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  23.  7
    Darwin and the Nature of Species.David N. Stamos - 2006 - State University of New York Press.
    Examines Darwin’s concept of species in a philosophical context.
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  24. The negated conjunction in Stoicism.David N. Sedley - 1984 - Elenchos 5 (311):16.
  25.  4
    Darwinism and Calvinism: The Belfast-Princeton Connection.David N. Livingstone - 1992 - Isis 83 (3):408-428.
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  26.  6
    Informal Logic: A Handbook for Critical Argument.David N. Walton - 1989 - Cambridge University Press.
    This is an introductory guide to the basic principles of constructing good arguments and criticizing bad ones. It is nontechnical in its approach, and is based on 150 key examples, each discussed and evaluated in clear, illustrative detail. The author explains how errors, fallacies, and other key failures of argument occur. He shows how correct uses of argument are based on sound argument strategies for reasoned persuasion and critical questions for responding. Among the many subjects covered are: techniques of posing, (...)
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  27.  10
    Total liberation: the power and promise of animal rights and the radical earth movement.David N. Pellow - 2014 - Minneapolis: University of Minnesota Press.
    When in 2001 Earth Liberation Front activists drove metal spikes into hundreds of trees in Gifford Pinchot National Forest, they were protesting the sale of a section of the old-growth forest to a timber company. But ELF's communiqu on the action went beyond the radical group's customary brief. Drawing connections between the harms facing the myriad animals who make their home in the trees and the struggles for social justice among ordinary human beings resisting exclusion and marginalization, the dispatch declared, (...)
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  28.  28
    Popper, laws, and the exclusion of biology from genuine science.David N. Stamos - 2007 - Acta Biotheoretica 55 (4):357-375.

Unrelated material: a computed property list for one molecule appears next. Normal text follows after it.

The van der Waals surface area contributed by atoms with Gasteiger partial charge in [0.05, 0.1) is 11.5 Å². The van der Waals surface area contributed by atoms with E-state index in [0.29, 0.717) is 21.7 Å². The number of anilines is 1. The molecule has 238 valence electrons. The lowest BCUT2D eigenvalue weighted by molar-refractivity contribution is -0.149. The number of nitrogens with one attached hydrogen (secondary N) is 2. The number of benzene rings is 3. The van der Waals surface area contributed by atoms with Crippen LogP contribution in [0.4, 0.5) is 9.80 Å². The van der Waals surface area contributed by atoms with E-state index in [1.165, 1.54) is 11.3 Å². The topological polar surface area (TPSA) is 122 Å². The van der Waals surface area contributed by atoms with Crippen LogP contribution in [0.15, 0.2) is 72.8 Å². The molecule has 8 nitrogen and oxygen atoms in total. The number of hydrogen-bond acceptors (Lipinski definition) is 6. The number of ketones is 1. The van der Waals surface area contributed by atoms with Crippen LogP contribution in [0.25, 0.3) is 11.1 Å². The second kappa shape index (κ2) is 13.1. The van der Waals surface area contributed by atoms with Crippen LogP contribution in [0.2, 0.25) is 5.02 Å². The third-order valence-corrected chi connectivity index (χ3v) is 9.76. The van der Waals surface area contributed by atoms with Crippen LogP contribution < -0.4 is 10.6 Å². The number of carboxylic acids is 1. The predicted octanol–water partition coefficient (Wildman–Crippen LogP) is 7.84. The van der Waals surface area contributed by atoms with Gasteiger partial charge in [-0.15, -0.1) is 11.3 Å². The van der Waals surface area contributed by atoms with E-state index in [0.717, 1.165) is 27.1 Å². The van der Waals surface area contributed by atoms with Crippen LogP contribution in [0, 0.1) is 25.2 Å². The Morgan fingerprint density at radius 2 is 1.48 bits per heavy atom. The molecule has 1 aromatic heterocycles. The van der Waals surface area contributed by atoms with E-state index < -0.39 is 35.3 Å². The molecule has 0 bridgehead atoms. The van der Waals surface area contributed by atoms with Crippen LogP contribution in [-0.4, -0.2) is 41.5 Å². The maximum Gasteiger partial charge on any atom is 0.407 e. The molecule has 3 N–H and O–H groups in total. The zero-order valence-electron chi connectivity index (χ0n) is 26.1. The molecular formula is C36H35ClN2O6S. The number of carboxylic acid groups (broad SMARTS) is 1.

The primary purpose of this paper is to argue that biologists should stop citing Karl Popper on what a genuinely scientific theory is. Various ways in which biologists cite Popper on this matter are surveyed, including the use of Popper to settle debates on methodology in phylogenetic systematics. It is then argued that the received view on Popper—namely, that a genuinely scientific theory is an empirically falsifiable one—is seriously mistaken, that Popper’s real view was that genuinely scientific theories have the (...)
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  29.  6
    Upholding the Common Life: The Community of Mirabai.David N. Lorenzen & Parita Mukta - 1995 - Journal of the American Oriental Society 115 (4):692.
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  30.  2
    Bodies of Tomorrow: Technology, Subjectivity, Science Fiction (review).David N. Samuelson - 2010 - Utopian Studies 21 (1):183-191.
  31.  4
    Research on human subjects: ethics, law, and social policy.David N. Weisstub (ed.) - 1998 - Kidlington, Oxford, UK: Pergamon Press.
    There have been serious controversies in the latter part of the 20th century about the roles and functions of scientific and medical research. In whose interests are medical and biomedical experiments conducted and what are the ethical implications of experimentation on subjects unable to give competent consent? From the decades following the Second World War and calls for the global banning of medical research to the cautious return to the notion that in controlled circumstances, medical research on human subjects is (...)
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  32.  10
    Socrates’ Place in the History of Teleology.David N. Sedley - 2008 - Elenchos 29 (2):317-334.
  33.  20
    Neoteny and the meaning of life.David N. Stamos - forthcoming - Journal of Theoretical and Philosophical Psychology.
  34.  7
    The Friendship Model:A Reply to Illingworth.David N. James - 1989 - Bioethics 3 (2):142-146.
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  35.  14
    Warrior Ascetics in Indian History.David N. Lorenzen - 1978 - Journal of the American Oriental Society 98 (1):61-75.
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  36.  2
    Finding revelation in anthropology: Alexander Winchell, William Robertson Smith and the heretical imperative.David N. Livingstone - 2015 - British Journal for the History of Science 48 (3):435-454.
    Anthropological inquiry has often been considered an agent of intellectual secularization. Not least is this so in the sphere of religion, where anthropological accounts have often been taken to represent the triumph of naturalism. This metanarrative, however, fails to recognize that naturalistic explanations could sometimes be espousedforreligious purposes and in defence of confessional creeds. This essay examines two late nineteenth-century figures – Alexander Winchell in the United States and William Robertson Smith in Britain – who found in anthropological analysis resources (...)
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  37.  10
    Myths of the Dog-Man.David N. Lorenzen & David Gordon White - 1992 - Journal of the American Oriental Society 112 (3):511.
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  38.  10
    Is It Painful to Think? Conversations with Arne Næss.David Rothenberg & Arne Næss - 1993 - U of Minnesota Press.
    This is the compelling story of one of the most fascinating thinkers of the twentieth century- a richly toned portrait of a modern-day Thoreau.